Bottlenose dolphins are known to use signature whistles to identify conspecifics auditorily. However, the way in which they recognize individuals visually is less well known. We investigated their visual recognition of familiar human individuals under the spontaneous discrimination task. In each trial, the main trainer appeared from behind a panel. In test trials, two persons (one was the main trainer) appeared from the left and right sides of the panel and moved along the poolside in opposite directions. Three of the four dolphins spontaneously followed their main trainers significantly above the level of chance. Subsequent tests, however, revealed that when the two persons wore identical clothing, the following response deteriorated. This suggests that dolphins can spontaneously discriminate human individuals using visual cues, but they do not utilize facial cues, but body area for this discrimination.
In all social-living animals, including humans, recognition of other individuals is one of the most important social-cognitive abilities (e.g., Tibbetts and Dale 2007). Each species uses various cues for individual recognition. For example, primates use mainly visual cues, such as the face (Tomonaga 1999; Tomonaga and Matsuzawa 1993; Parr et al. 1998, 2000; Dahl et al. 2013), whereas some species use scent cues (Thom and Hurst 2004). Auditory cues, especially vocalizations, also play a role in individual recognition among various species (e.g., baboons: Cheney and Seyfarth 2007; sea lions: Gwilliam et al. 2008; and crows: Kondo et al. 2010).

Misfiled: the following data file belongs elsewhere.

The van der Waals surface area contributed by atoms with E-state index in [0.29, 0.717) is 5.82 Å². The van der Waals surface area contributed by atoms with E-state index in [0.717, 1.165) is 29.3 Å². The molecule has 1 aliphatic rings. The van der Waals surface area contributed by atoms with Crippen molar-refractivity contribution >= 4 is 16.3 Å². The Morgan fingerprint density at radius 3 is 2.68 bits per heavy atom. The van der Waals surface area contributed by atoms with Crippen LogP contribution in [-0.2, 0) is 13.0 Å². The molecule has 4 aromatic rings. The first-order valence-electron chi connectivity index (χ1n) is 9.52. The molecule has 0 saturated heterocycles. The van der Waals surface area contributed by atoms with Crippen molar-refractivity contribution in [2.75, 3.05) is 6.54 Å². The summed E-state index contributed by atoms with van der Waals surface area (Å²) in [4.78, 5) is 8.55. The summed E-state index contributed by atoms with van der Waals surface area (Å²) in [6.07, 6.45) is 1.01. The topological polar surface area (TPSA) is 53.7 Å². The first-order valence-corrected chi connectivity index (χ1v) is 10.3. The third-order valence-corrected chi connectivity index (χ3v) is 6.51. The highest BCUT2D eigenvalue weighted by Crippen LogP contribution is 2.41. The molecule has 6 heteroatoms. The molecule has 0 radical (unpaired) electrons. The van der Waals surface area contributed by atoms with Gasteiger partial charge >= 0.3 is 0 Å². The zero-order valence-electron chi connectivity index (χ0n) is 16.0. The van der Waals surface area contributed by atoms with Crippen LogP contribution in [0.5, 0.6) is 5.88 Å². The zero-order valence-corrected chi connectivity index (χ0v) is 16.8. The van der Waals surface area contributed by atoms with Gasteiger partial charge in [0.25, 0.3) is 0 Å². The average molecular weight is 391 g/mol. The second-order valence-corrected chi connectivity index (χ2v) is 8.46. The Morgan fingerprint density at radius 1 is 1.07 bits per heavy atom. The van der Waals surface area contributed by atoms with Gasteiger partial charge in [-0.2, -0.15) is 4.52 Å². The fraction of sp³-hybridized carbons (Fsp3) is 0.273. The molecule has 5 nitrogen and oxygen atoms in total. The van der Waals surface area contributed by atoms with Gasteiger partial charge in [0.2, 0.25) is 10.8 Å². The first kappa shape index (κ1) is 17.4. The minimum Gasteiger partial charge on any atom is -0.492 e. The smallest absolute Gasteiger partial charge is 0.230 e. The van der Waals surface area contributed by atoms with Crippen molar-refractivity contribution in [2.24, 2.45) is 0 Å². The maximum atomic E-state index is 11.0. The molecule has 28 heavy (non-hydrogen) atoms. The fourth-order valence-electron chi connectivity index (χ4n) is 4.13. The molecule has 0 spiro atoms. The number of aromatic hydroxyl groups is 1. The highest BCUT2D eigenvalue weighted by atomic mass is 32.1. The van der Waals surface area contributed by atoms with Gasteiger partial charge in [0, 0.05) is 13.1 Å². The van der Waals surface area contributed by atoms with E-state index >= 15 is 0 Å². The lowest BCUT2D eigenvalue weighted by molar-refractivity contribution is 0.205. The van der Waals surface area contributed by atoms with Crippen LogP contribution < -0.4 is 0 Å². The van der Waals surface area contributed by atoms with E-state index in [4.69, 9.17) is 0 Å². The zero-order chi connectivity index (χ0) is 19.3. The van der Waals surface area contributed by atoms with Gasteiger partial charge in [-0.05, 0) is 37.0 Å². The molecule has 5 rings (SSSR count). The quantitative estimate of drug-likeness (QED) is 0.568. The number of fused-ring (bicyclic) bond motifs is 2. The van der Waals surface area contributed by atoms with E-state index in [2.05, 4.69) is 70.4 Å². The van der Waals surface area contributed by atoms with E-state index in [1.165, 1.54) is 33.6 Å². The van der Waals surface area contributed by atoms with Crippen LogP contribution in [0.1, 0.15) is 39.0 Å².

The bottlenose dolphin (Tursiops truncatus) is one of the species known to use auditory (vocal) cues for individual recognition. They emit whistles that vary individually, and it has been suggested that those whistles, called signature whistles, are used for individual recognition (Janik 2000; Janik et al. 2006; Quick and Janik 2012). However, cetaceans’ visual recognition of individuals is less well understood. Killer whales’ (Orcinus orca) coloration patterns differ among individuals, and certain researchers argue that killer whales may use these differences as visual cues for individual recognition (Mobley and Helweg 1990). Bottlenose dolphins also have unique visual markings, such as cookie-cutter shark bites and scars (Mikura Island Tourism Association 2010), which they may also use for visual individual recognition, although we only infer that they might identify others visually from empirical, but indirect, evidence. For example, bottlenose dolphins visually inspect marked parts of the body in front of a mirror, which has been regarded as a sign of mirror self-recognition (e.g., Reiss and Marino 2001). This suggests that they may discriminate self from others based on visual cues (but see Harley 2013 on different interpretations). Sakai et al. (2006a, b) found that Indo-Pacific bottlenose dolphins (T. aduncus) showed flipper-rubbing behavior with specific individuals. Furthermore, “rubber” dolphins showed lateral bias, often using the left flipper for rubbing. Sakai et al. argued that this bias was caused by left-eye dominance. These results also indirectly suggest that dolphins recognize individuals visually, but further observations are needed to reach a definitive conclusion.